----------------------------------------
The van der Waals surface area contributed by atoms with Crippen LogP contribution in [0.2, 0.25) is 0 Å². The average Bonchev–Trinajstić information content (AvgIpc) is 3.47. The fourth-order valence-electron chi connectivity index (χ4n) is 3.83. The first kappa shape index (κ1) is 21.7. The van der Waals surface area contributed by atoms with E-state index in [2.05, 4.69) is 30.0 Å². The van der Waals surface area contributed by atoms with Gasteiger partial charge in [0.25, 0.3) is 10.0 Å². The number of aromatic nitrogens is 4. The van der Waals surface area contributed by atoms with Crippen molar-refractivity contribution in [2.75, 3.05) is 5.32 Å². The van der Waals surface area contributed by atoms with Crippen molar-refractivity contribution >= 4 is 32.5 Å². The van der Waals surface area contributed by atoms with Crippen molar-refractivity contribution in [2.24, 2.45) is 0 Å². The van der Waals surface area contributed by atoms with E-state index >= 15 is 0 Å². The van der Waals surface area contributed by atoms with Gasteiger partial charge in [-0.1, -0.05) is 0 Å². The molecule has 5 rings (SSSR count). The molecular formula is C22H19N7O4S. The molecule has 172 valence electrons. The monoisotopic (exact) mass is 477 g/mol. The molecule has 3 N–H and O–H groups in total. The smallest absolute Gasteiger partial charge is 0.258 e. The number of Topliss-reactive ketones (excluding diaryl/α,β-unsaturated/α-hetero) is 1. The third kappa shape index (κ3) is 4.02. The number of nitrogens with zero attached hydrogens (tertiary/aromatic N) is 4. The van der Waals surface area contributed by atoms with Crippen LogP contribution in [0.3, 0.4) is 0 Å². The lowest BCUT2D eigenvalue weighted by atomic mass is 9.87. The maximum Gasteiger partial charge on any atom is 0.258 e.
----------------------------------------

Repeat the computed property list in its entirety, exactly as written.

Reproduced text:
The van der Waals surface area contributed by atoms with Crippen LogP contribution in [0.2, 0.25) is 0 Å². The average Bonchev–Trinajstić information content (AvgIpc) is 3.47. The fourth-order valence-electron chi connectivity index (χ4n) is 3.83. The first kappa shape index (κ1) is 21.7. The van der Waals surface area contributed by atoms with E-state index in [2.05, 4.69) is 30.0 Å². The van der Waals surface area contributed by atoms with Gasteiger partial charge in [0.25, 0.3) is 10.0 Å². The number of aromatic nitrogens is 4. The van der Waals surface area contributed by atoms with Crippen molar-refractivity contribution in [2.75, 3.05) is 5.32 Å². The van der Waals surface area contributed by atoms with Crippen molar-refractivity contribution >= 4 is 32.5 Å². The van der Waals surface area contributed by atoms with Crippen molar-refractivity contribution in [2.24, 2.45) is 0 Å². The van der Waals surface area contributed by atoms with E-state index >= 15 is 0 Å². The van der Waals surface area contributed by atoms with Gasteiger partial charge in [-0.1, -0.05) is 0 Å². The molecule has 5 rings (SSSR count). The molecular formula is C22H19N7O4S. The molecule has 172 valence electrons. The monoisotopic (exact) mass is 477 g/mol. The molecule has 3 N–H and O–H groups in total. The smallest absolute Gasteiger partial charge is 0.258 e. The number of Topliss-reactive ketones (excluding diaryl/α,β-unsaturated/α-hetero) is 1. The third kappa shape index (κ3) is 4.02. The number of nitrogens with zero attached hydrogens (tertiary/aromatic N) is 4. The van der Waals surface area contributed by atoms with Crippen LogP contribution in [0.3, 0.4) is 0 Å². The lowest BCUT2D eigenvalue weighted by atomic mass is 9.87. The maximum Gasteiger partial charge on any atom is 0.258 e.